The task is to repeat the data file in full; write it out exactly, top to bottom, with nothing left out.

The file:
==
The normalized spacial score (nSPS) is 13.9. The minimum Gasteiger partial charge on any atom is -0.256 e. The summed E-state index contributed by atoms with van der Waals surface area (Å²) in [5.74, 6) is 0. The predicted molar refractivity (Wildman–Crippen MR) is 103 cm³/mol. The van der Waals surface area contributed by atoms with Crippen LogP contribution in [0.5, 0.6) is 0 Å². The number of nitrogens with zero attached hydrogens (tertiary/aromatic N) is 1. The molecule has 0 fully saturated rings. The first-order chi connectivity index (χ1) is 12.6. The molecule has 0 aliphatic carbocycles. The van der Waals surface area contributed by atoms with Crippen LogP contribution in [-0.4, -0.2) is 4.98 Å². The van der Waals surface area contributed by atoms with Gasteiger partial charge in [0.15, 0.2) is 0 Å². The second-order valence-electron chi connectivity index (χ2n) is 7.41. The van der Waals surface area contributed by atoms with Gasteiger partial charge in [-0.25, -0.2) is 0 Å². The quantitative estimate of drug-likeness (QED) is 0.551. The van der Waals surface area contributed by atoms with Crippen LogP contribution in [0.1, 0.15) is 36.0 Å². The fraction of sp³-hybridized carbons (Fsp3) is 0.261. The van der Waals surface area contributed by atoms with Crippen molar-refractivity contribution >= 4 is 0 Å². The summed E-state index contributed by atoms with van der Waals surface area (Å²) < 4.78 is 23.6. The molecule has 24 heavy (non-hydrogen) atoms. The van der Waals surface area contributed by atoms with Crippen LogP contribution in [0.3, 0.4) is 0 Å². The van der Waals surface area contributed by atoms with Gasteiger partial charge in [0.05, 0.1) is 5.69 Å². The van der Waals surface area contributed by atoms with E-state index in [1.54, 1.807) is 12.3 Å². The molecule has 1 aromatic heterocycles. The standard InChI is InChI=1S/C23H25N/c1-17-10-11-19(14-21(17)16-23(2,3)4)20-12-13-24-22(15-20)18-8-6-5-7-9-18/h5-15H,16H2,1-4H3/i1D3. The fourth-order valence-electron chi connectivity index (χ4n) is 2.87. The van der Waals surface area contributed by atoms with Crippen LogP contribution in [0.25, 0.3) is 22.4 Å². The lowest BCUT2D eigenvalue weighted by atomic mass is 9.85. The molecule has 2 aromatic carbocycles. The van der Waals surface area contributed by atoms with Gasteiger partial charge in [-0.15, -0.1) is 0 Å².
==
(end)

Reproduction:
The normalized spacial score (nSPS) is 13.9. The minimum Gasteiger partial charge on any atom is -0.256 e. The summed E-state index contributed by atoms with van der Waals surface area (Å²) in [5.74, 6) is 0. The predicted molar refractivity (Wildman–Crippen MR) is 103 cm³/mol. The van der Waals surface area contributed by atoms with Crippen LogP contribution in [0.5, 0.6) is 0 Å². The number of nitrogens with zero attached hydrogens (tertiary/aromatic N) is 1. The molecule has 0 fully saturated rings. The first-order chi connectivity index (χ1) is 12.6. The molecule has 0 aliphatic carbocycles. The van der Waals surface area contributed by atoms with Crippen LogP contribution in [-0.4, -0.2) is 4.98 Å². The van der Waals surface area contributed by atoms with Gasteiger partial charge in [0.15, 0.2) is 0 Å². The second-order valence-electron chi connectivity index (χ2n) is 7.41. The van der Waals surface area contributed by atoms with Gasteiger partial charge in [-0.25, -0.2) is 0 Å². The quantitative estimate of drug-likeness (QED) is 0.551. The van der Waals surface area contributed by atoms with Crippen LogP contribution in [0.1, 0.15) is 36.0 Å². The fraction of sp³-hybridized carbons (Fsp3) is 0.261. The van der Waals surface area contributed by atoms with Crippen molar-refractivity contribution >= 4 is 0 Å². The summed E-state index contributed by atoms with van der Waals surface area (Å²) < 4.78 is 23.6. The molecule has 24 heavy (non-hydrogen) atoms. The van der Waals surface area contributed by atoms with Crippen LogP contribution in [0.3, 0.4) is 0 Å². The van der Waals surface area contributed by atoms with Gasteiger partial charge in [0.05, 0.1) is 5.69 Å². The van der Waals surface area contributed by atoms with E-state index in [1.54, 1.807) is 12.3 Å². The molecule has 1 aromatic heterocycles. The standard InChI is InChI=1S/C23H25N/c1-17-10-11-19(14-21(17)16-23(2,3)4)20-12-13-24-22(15-20)18-8-6-5-7-9-18/h5-15H,16H2,1-4H3/i1D3. The fourth-order valence-electron chi connectivity index (χ4n) is 2.87. The van der Waals surface area contributed by atoms with Crippen LogP contribution in [0.25, 0.3) is 22.4 Å². The lowest BCUT2D eigenvalue weighted by atomic mass is 9.85. The molecule has 2 aromatic carbocycles. The van der Waals surface area contributed by atoms with Gasteiger partial charge in [-0.15, -0.1) is 0 Å².